Of all the animated Disney feature films that have been morphed into live-action remakes over the last five years (and there have been many of them), perhaps the most iconic yet is Lady and the Tramp, set to debut on the Disney+ streaming platform on November 12.
The original animated feature was released in theatres in 1955 and showcased the vocal talents of jazz singer Peggy Lee as Darling and Peg, radio and stage actress Barbara Luddy as Lady, comedian Larry Roberts as the Tramp, radio comedian Bill Thompson as Jacques and voice actress Verna Felton (Flora from Sleeping Beauty and Fairy Godmother from Cinderella) as Aunt Sarah.
Based on the book Happy Dan, the Cynical Dog by Ward Greene, Lady and the Tramp was Disney’s 15th animated feature film—the first one to be filmed in the CinemaScope widescreen film process. Because it is an iconic staple in Disney’s animated feature film history and because of its lofty place in classic Disneyana, fans wonder how the live-action adaptation will honor the original—even those who are anticipating its release next week.
Diehard Disney fans point out that Walt Disney was still alive and very much an instrumental part in the production of the 1955 classic, and because of this, they want to be sure the soon-to-be-released reimagining of the film will honor the classic original that inspired it.
It was with this history in mind that when I visited the set of Lady and the Tramp last year I wanted to understand the goals and mindset of the actors who are responsible for remaking this classic. Did they have as much reverence for the original as I? What was going to change and what is staying the same?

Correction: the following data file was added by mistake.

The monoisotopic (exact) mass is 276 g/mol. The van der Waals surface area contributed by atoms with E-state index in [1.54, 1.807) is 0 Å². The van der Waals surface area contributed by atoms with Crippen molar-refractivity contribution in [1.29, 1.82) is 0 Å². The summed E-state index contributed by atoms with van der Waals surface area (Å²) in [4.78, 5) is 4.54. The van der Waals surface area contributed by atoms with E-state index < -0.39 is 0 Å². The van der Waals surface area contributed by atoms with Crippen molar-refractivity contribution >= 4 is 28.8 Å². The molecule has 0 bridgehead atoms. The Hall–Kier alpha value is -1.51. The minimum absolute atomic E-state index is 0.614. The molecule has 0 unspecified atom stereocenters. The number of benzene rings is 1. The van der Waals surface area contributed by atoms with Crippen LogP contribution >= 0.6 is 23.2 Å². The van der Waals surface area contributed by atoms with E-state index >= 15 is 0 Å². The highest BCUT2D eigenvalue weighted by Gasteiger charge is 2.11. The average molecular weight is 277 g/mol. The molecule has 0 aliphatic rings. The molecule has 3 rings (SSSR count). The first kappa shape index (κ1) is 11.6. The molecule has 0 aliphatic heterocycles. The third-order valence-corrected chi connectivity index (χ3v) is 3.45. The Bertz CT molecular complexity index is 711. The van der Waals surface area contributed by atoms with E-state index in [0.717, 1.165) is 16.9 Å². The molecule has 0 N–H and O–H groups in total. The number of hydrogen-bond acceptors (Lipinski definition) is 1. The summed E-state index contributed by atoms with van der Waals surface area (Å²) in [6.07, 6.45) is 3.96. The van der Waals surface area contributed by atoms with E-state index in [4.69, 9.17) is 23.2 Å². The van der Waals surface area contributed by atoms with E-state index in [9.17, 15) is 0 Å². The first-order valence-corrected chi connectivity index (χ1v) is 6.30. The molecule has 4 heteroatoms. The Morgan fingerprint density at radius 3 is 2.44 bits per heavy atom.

If keeping close to the original storyline is the litmus test for honoring the classic, the live-action remake of Lady and the Tramp not only honors the classic; it reveres it. There are a few ways in which it does this.
The storyline has largely stayed the same
The 1955 Lady and the Tramp tells the story of a little cocker spaniel named Lady that Jim Dear gifts to Darling for Christmas and follows her story as she grows from a puppy to a dog old enough to get her license to a young dog who struggles to understand her place in the family once the new baby is born. Her adventures with an unlikely fellow—Tramp—make up a bulk of the film as we watch the two fall in love, save the baby’s life and ultimately have a family of their own.
The live-action remake of the movie keeps very close to this storyline. So far, we can’t detect any significant ways in which the story has been changed.
Iconic scenes preserved
There are a few iconic scenes in the original 1955 film. One is the scene at the very beginning of the film in which Darling unties the bow on a hatbox to reveal a little cocker spaniel puppy inside. The second, and hands-down most iconic scene, is the spaghetti scene in which Tramp and Lady are seated at a table just outside Tony’s Restaurant where they share a plate of spaghetti while Tony and Joe sing “Bella Notte.”
As you can see above both of these iconic scenes made it into the live-action remake of Lady and the Tramp, and Disney fans couldn’t be more thankful. Not only are the scenes in the film, but the spaghetti scene was done with such painstakingly spot-on attention to detail, that the preparation for the 30-second scene took over two months. And the result is something Disney fans of all ages can be proud of.
Even a few “Walt” references
Over sixty years ago, when Lady and the Tramp was being produced, Walt was instrumental in bringing the film to life. After the success of Snow White and the Seven Dwarfs in 1937, Walt felt strongly that the animated feature film was the way of the future. For this reason, he began telling old stories with a Disney spin to them—what we call the classics today. And since he is not here to have a say in the remake of this classic, directors and set designers for the new film went out of their ways to bring little touches to the film that would create some Walt nostalgia as a way of honoring him.